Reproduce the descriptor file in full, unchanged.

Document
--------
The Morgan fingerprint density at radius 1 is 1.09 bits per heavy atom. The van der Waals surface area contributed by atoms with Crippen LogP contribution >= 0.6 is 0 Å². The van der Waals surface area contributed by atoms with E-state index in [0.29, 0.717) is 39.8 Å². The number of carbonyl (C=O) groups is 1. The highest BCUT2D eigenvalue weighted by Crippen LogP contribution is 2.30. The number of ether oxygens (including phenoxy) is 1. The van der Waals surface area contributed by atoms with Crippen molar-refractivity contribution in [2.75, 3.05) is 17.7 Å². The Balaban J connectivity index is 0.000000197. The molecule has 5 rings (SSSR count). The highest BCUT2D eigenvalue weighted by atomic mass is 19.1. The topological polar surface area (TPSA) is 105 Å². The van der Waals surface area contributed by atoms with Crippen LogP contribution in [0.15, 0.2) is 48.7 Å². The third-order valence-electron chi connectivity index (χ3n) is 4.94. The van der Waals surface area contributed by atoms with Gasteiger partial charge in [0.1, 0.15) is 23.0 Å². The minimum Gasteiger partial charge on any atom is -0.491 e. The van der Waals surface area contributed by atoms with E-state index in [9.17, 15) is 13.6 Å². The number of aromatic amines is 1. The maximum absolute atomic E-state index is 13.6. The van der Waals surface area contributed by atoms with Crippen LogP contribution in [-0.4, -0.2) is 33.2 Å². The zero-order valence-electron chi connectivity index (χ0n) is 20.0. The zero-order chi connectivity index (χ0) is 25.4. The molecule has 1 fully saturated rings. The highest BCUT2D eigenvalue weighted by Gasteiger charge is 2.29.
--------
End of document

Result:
The Morgan fingerprint density at radius 1 is 1.09 bits per heavy atom. The van der Waals surface area contributed by atoms with Crippen LogP contribution >= 0.6 is 0 Å². The van der Waals surface area contributed by atoms with E-state index in [0.29, 0.717) is 39.8 Å². The number of carbonyl (C=O) groups is 1. The highest BCUT2D eigenvalue weighted by Crippen LogP contribution is 2.30. The number of ether oxygens (including phenoxy) is 1. The van der Waals surface area contributed by atoms with Crippen molar-refractivity contribution in [2.75, 3.05) is 17.7 Å². The Balaban J connectivity index is 0.000000197. The molecule has 5 rings (SSSR count). The highest BCUT2D eigenvalue weighted by atomic mass is 19.1. The topological polar surface area (TPSA) is 105 Å². The van der Waals surface area contributed by atoms with Crippen LogP contribution in [0.15, 0.2) is 48.7 Å². The third-order valence-electron chi connectivity index (χ3n) is 4.94. The van der Waals surface area contributed by atoms with Gasteiger partial charge in [0.1, 0.15) is 23.0 Å². The minimum Gasteiger partial charge on any atom is -0.491 e. The van der Waals surface area contributed by atoms with E-state index in [9.17, 15) is 13.6 Å². The number of aromatic amines is 1. The maximum absolute atomic E-state index is 13.6. The van der Waals surface area contributed by atoms with Crippen LogP contribution in [-0.4, -0.2) is 33.2 Å². The zero-order valence-electron chi connectivity index (χ0n) is 20.0. The zero-order chi connectivity index (χ0) is 25.4. The molecule has 1 fully saturated rings. The highest BCUT2D eigenvalue weighted by Gasteiger charge is 2.29.